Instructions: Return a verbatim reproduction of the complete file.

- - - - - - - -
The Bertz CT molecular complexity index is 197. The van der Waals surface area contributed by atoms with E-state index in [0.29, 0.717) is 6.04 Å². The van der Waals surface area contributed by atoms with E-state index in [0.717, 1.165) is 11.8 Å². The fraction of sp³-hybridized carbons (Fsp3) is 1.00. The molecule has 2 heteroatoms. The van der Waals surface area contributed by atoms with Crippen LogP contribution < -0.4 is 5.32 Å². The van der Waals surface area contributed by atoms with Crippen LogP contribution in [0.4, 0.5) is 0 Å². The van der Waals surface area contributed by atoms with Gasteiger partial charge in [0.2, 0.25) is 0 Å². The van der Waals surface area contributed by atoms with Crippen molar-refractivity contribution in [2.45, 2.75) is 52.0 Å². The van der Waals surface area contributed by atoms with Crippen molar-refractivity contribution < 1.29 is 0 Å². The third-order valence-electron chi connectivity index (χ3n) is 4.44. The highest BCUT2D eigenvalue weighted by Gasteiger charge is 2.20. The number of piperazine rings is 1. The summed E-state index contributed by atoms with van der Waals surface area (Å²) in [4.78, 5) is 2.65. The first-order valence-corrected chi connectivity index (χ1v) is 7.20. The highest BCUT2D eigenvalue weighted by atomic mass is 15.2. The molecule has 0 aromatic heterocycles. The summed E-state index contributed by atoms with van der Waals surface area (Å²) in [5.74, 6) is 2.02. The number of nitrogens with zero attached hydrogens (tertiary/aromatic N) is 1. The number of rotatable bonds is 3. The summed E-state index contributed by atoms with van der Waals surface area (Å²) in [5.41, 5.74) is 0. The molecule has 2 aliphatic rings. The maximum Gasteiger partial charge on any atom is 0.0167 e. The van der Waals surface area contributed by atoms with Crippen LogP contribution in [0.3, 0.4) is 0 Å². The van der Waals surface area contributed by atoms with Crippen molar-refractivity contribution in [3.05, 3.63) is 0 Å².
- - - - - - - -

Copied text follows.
The Bertz CT molecular complexity index is 197. The van der Waals surface area contributed by atoms with E-state index in [0.29, 0.717) is 6.04 Å². The van der Waals surface area contributed by atoms with E-state index in [0.717, 1.165) is 11.8 Å². The fraction of sp³-hybridized carbons (Fsp3) is 1.00. The molecule has 2 heteroatoms. The van der Waals surface area contributed by atoms with Crippen LogP contribution < -0.4 is 5.32 Å². The van der Waals surface area contributed by atoms with Crippen LogP contribution in [0.4, 0.5) is 0 Å². The van der Waals surface area contributed by atoms with Gasteiger partial charge in [0.2, 0.25) is 0 Å². The van der Waals surface area contributed by atoms with Crippen molar-refractivity contribution in [2.45, 2.75) is 52.0 Å². The van der Waals surface area contributed by atoms with Crippen molar-refractivity contribution < 1.29 is 0 Å². The third-order valence-electron chi connectivity index (χ3n) is 4.44. The highest BCUT2D eigenvalue weighted by Gasteiger charge is 2.20. The number of piperazine rings is 1. The summed E-state index contributed by atoms with van der Waals surface area (Å²) in [4.78, 5) is 2.65. The first-order valence-corrected chi connectivity index (χ1v) is 7.20. The highest BCUT2D eigenvalue weighted by atomic mass is 15.2. The molecule has 0 aromatic heterocycles. The summed E-state index contributed by atoms with van der Waals surface area (Å²) in [5.74, 6) is 2.02. The number of nitrogens with zero attached hydrogens (tertiary/aromatic N) is 1. The number of rotatable bonds is 3. The summed E-state index contributed by atoms with van der Waals surface area (Å²) in [5.41, 5.74) is 0. The molecule has 2 aliphatic rings. The maximum Gasteiger partial charge on any atom is 0.0167 e. The van der Waals surface area contributed by atoms with Crippen LogP contribution in [0.3, 0.4) is 0 Å². The van der Waals surface area contributed by atoms with Crippen molar-refractivity contribution in [3.05, 3.63) is 0 Å².